functional heads dedicated to particular semantic classes of adjectives, as in
the 1994 analysis, or as predicates of reduced relative clauses (RRC) that are
indirect modifiers. RRCs are merged above all the functional projections hosting
DirectModifAPs. The second important point is that Cinque retains the assumption
that ''there is only one order/structure available for all languages'' (p. 39).
The hierarchical positions he attributes to the various FPs hosting the APs
derives the following universal basic order of DP-internal APs (for reasons of
space, I show only some of the semantic classes of ADJs):

Restrictive RCs > complex AP RRCs > bare AP RRCs > APsize > APcolor >
APnationality > NP

This basic order is assumed to be rigid across languages: this is the ''natural''
order for these APs (p. 58). To account for the surface orders that depart from
the basic order, Cinque proposes various phrasal movements, which are detailed
in chapters 5 and 6.

In Chapter 4, Cinque assumes that DirectModifAPs are functional because they
constitute a closed class in many languages. Moreover, despite the fact that
they do not take complements when in prenominal position in Germanic and
Romance, they are nevertheless phrasal. He gives as evidence examples from
Bulgarian and Greek where ADJs are followed by adjuncts in prenominal position
(but at least in the Greek examples, the NP is articulated, so this is an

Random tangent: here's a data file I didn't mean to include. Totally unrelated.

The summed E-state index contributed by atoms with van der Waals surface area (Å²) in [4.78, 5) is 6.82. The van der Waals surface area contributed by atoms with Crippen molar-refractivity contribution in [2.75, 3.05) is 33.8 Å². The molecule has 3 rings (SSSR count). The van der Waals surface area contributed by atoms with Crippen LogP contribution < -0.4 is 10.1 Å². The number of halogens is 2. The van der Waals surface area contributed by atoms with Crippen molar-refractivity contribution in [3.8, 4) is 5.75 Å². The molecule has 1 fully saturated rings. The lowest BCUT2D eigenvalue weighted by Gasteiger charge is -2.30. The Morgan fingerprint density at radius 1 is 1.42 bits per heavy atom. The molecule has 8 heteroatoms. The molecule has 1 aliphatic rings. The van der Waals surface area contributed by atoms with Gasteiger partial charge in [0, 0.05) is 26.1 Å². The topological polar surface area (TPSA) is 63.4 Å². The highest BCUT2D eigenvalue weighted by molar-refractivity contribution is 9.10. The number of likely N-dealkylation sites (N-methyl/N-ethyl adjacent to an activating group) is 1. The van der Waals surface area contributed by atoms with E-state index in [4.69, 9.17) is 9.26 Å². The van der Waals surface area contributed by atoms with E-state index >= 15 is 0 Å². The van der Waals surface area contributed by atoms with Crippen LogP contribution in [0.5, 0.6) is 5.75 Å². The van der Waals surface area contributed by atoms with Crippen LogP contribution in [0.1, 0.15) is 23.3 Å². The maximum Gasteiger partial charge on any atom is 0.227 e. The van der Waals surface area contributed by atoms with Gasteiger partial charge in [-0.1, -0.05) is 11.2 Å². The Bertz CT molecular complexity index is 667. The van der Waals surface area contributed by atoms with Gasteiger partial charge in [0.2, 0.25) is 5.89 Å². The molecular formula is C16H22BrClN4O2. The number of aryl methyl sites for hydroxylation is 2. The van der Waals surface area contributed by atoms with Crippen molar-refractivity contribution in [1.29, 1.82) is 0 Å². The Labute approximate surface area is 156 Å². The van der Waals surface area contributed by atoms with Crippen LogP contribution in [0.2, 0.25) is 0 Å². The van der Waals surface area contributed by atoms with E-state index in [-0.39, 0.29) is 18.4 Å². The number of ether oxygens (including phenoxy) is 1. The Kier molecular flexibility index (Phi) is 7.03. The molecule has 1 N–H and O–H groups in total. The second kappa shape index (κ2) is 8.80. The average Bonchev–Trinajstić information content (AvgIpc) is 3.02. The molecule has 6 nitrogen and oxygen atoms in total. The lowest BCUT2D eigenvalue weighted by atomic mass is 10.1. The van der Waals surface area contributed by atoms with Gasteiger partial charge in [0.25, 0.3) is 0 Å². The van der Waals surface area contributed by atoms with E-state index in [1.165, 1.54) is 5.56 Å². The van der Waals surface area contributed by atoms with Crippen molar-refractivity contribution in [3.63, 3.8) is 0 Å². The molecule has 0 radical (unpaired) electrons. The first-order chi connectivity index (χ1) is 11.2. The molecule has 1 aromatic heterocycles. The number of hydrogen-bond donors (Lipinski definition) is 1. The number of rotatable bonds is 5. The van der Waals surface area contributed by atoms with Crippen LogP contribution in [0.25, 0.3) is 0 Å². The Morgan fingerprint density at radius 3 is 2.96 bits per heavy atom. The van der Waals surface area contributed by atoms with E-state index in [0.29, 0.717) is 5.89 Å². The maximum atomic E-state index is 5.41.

IndirectModifAP, not a DirectModifAP). ''Languages simply differ as to whether
they allow a complement or adjunct to follow the adjective'' (p. 46). Moreover,
we need two sources for ADJs because if we try to derive DirectModifAPs from
RCs, ''we are forced to posit more and more complex derivations from sources that
differ more and more from one another'' (p. 51).

Chapter 5 gives the analysis of English (Germanic). Germanic manifests the
''natural'' order of DirectModifAPs. Though violations of this order are possible,
they are marked: for instance, the normal order is that size ADJs precede color
ADJs, but their order can be reversed by introducing the color ADJ as an RRC.
Since this source is only available for predicative ADJs, nonpredicative ADJs
are always rigidly ordered (*He is an eléctrical old engineer; cf. an old
electrical engineer). The class of bare ADJs that can appear postnominally in
English is very restricted, even those that have a predicative use. He suggests
that there are two kinds of RRCs, complex and bare AP RRCs. The few postnominal
bare ADJs are introduced as complex RRCs: these are postnominal because the